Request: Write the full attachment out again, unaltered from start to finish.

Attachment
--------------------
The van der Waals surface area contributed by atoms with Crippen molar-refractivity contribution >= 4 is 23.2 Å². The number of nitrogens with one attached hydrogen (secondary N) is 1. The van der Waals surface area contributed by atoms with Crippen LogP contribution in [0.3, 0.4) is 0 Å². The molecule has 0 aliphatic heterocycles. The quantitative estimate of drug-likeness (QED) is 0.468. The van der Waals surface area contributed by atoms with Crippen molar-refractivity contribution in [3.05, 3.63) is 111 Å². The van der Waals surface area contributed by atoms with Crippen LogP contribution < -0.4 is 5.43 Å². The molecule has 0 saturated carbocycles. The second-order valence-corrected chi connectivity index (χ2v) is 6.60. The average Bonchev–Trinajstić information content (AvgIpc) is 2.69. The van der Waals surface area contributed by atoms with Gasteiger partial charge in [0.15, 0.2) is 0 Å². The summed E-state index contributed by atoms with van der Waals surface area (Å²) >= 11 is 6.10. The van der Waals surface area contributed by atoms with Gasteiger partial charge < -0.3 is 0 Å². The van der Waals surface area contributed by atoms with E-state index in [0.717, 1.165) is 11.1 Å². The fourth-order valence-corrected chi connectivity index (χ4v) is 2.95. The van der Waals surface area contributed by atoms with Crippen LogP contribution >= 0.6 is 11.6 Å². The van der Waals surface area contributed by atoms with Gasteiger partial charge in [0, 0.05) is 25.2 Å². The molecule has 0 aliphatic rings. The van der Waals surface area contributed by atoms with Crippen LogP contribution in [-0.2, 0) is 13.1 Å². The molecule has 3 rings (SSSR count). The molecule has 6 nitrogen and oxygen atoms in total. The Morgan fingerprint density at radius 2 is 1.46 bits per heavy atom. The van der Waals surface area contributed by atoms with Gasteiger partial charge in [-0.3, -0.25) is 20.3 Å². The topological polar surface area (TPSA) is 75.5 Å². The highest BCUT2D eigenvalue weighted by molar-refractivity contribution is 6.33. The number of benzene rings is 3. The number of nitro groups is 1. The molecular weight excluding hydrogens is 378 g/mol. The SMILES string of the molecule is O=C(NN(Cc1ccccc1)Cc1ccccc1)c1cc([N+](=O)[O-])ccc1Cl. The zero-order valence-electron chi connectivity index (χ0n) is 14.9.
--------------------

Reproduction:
The van der Waals surface area contributed by atoms with Crippen molar-refractivity contribution >= 4 is 23.2 Å². The number of nitrogens with one attached hydrogen (secondary N) is 1. The van der Waals surface area contributed by atoms with Crippen LogP contribution in [0.3, 0.4) is 0 Å². The molecule has 0 aliphatic heterocycles. The quantitative estimate of drug-likeness (QED) is 0.468. The van der Waals surface area contributed by atoms with Crippen molar-refractivity contribution in [3.05, 3.63) is 111 Å². The van der Waals surface area contributed by atoms with Crippen LogP contribution < -0.4 is 5.43 Å². The molecule has 0 saturated carbocycles. The second-order valence-corrected chi connectivity index (χ2v) is 6.60. The average Bonchev–Trinajstić information content (AvgIpc) is 2.69. The van der Waals surface area contributed by atoms with Gasteiger partial charge in [0.15, 0.2) is 0 Å². The summed E-state index contributed by atoms with van der Waals surface area (Å²) >= 11 is 6.10. The van der Waals surface area contributed by atoms with Gasteiger partial charge < -0.3 is 0 Å². The van der Waals surface area contributed by atoms with E-state index in [0.717, 1.165) is 11.1 Å². The fourth-order valence-corrected chi connectivity index (χ4v) is 2.95. The van der Waals surface area contributed by atoms with Crippen LogP contribution >= 0.6 is 11.6 Å². The van der Waals surface area contributed by atoms with Gasteiger partial charge in [0, 0.05) is 25.2 Å². The molecule has 0 aliphatic rings. The van der Waals surface area contributed by atoms with Crippen LogP contribution in [-0.2, 0) is 13.1 Å². The molecule has 3 rings (SSSR count). The molecule has 6 nitrogen and oxygen atoms in total. The Morgan fingerprint density at radius 2 is 1.46 bits per heavy atom. The van der Waals surface area contributed by atoms with Gasteiger partial charge in [-0.3, -0.25) is 20.3 Å². The topological polar surface area (TPSA) is 75.5 Å². The highest BCUT2D eigenvalue weighted by molar-refractivity contribution is 6.33. The number of benzene rings is 3. The number of nitro groups is 1. The molecular weight excluding hydrogens is 378 g/mol. The SMILES string of the molecule is O=C(NN(Cc1ccccc1)Cc1ccccc1)c1cc([N+](=O)[O-])ccc1Cl. The zero-order valence-electron chi connectivity index (χ0n) is 14.9.